Hi and thanks for visiting my website! I'm an applied microeconomist interested in a range of policy issues, and I rely heavily on data and microeconometrics. I follow political economics and labor economics most closely, and most of my research falls into one of two areas.

First, I'm worried about how divisive politics produces escalated political incentives, and the ways that this undermines basic tasks of a well-functioning government. I'm particularly concerned about political pressures placed on the bureaucracy, especially when it is in charge of complex, high-stakes tasks where neutrality and competence are so important. The criminal justice system is a particularly important example of this, so I do a lot of work on it that (depending on which result you find most interesting) might get classified as political economics, organizational economics, law and economics, the economics of crime, or public economics.

Second, I'm worried about long-run pressures on middle- and low-wage labor markets coming from declines in union strength; import competition and globalization; automation, robots, and technology; access to education and the role of education in the labor market; and changes in corporate power and practices. I'm mostly disappointed by the lack of creative policy in a lot of these areas, and so I often find myself drawn to research on some of the foundational issues behind them (How flexible are labor markets? How well do wages reflect marginal product?), rather than evaluating specific policies. I think of this as labor economics (some disagree), but I think macro and trade have a lot of valuable insights, so I try to keep tabs on those fields a bit, too.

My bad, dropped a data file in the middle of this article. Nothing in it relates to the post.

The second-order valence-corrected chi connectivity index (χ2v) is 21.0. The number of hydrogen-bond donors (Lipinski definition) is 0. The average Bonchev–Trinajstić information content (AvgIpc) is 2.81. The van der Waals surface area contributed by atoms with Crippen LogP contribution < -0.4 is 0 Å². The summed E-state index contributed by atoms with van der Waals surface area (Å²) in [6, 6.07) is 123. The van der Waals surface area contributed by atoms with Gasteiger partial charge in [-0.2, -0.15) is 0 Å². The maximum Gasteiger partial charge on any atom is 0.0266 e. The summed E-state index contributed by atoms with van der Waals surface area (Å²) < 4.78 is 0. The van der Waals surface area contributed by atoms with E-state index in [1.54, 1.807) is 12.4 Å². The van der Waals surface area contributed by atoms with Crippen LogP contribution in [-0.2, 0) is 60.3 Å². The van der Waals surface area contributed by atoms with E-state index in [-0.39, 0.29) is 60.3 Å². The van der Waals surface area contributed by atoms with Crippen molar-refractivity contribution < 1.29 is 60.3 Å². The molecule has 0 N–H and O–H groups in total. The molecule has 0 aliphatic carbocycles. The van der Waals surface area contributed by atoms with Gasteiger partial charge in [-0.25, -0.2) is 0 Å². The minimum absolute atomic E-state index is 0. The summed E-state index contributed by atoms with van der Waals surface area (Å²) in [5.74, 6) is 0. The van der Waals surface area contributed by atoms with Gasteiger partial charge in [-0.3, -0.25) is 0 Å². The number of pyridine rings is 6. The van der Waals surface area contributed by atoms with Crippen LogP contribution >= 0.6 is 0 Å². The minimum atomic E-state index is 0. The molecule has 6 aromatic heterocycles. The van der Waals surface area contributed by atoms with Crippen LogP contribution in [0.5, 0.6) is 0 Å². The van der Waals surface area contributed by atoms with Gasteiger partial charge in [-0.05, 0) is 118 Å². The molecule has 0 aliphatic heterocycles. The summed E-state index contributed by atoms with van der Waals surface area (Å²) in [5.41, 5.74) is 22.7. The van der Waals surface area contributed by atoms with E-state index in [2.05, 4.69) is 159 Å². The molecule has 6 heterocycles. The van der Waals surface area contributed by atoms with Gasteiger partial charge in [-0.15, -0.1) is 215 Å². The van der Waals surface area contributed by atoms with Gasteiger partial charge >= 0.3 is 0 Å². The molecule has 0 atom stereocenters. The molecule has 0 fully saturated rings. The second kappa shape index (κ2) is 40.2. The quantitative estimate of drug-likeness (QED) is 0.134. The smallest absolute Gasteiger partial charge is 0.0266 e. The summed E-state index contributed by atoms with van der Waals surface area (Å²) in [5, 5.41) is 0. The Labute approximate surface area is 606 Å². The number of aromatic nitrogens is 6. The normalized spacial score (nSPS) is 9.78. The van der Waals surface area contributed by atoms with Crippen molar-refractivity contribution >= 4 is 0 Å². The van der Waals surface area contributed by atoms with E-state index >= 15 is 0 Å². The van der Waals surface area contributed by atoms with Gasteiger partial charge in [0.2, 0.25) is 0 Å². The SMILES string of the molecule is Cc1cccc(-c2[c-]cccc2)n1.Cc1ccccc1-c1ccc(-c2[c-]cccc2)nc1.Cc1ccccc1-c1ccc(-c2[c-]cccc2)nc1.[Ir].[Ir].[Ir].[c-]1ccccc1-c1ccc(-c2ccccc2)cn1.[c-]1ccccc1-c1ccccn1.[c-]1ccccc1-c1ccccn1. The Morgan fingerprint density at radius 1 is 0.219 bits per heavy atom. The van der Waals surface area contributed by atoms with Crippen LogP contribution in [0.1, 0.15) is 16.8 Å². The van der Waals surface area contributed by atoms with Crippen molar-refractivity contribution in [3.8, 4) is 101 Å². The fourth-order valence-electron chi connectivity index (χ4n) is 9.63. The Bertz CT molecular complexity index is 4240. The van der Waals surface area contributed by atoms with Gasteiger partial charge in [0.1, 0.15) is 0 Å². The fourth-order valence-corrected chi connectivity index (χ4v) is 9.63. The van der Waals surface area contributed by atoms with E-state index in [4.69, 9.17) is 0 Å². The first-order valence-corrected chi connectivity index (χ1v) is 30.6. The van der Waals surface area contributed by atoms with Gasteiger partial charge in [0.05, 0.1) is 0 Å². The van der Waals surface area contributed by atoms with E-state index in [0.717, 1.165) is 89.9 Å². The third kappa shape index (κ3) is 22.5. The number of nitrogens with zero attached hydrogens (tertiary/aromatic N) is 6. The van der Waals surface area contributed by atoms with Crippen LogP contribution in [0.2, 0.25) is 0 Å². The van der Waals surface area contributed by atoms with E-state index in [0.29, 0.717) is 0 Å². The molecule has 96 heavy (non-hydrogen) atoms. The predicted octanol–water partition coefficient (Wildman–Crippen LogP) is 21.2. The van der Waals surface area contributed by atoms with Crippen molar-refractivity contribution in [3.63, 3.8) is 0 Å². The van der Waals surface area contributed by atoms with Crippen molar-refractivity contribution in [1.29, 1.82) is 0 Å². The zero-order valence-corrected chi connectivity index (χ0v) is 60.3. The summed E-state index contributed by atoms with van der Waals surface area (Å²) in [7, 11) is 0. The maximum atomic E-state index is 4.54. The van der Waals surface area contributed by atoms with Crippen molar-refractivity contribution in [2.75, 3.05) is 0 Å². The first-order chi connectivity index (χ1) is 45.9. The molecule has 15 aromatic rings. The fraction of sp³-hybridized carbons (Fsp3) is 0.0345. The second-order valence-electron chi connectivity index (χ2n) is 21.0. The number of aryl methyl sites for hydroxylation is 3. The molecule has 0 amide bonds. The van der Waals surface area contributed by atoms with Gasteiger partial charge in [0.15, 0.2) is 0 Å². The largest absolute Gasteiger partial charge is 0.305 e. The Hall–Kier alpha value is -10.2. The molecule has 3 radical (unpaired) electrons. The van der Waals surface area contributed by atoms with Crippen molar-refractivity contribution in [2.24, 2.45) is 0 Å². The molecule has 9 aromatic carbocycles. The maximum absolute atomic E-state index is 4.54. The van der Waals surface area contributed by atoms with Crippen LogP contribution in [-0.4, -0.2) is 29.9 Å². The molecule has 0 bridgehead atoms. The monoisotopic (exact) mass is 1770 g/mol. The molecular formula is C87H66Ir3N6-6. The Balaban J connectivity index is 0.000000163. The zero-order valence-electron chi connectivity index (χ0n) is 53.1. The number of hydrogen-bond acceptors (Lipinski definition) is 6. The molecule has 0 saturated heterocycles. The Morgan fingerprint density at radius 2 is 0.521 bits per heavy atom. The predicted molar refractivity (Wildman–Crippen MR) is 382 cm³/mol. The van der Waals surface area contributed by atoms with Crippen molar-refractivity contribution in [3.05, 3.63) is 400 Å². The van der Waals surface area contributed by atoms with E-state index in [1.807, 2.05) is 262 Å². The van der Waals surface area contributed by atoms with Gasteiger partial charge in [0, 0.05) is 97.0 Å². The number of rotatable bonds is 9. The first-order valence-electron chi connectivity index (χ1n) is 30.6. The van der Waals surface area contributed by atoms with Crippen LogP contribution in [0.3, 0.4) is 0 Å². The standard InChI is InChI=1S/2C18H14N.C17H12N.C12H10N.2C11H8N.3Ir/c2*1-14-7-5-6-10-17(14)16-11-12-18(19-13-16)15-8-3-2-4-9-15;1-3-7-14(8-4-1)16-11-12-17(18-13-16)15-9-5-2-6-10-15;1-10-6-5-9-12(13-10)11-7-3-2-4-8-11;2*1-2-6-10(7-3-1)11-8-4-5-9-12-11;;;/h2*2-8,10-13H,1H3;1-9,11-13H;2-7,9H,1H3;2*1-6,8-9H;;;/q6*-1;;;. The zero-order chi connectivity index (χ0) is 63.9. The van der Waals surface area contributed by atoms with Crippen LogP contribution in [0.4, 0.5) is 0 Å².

I am an Assistant Professor at Stockholm IIES (which you can follow on Twitter @IIES_Sthlm). I received my PhD in economics from UC San Diego in 2017. If you're interested in my work, I'd love to hear from you! I can be reached at mitch.downey [at] iies.su.se.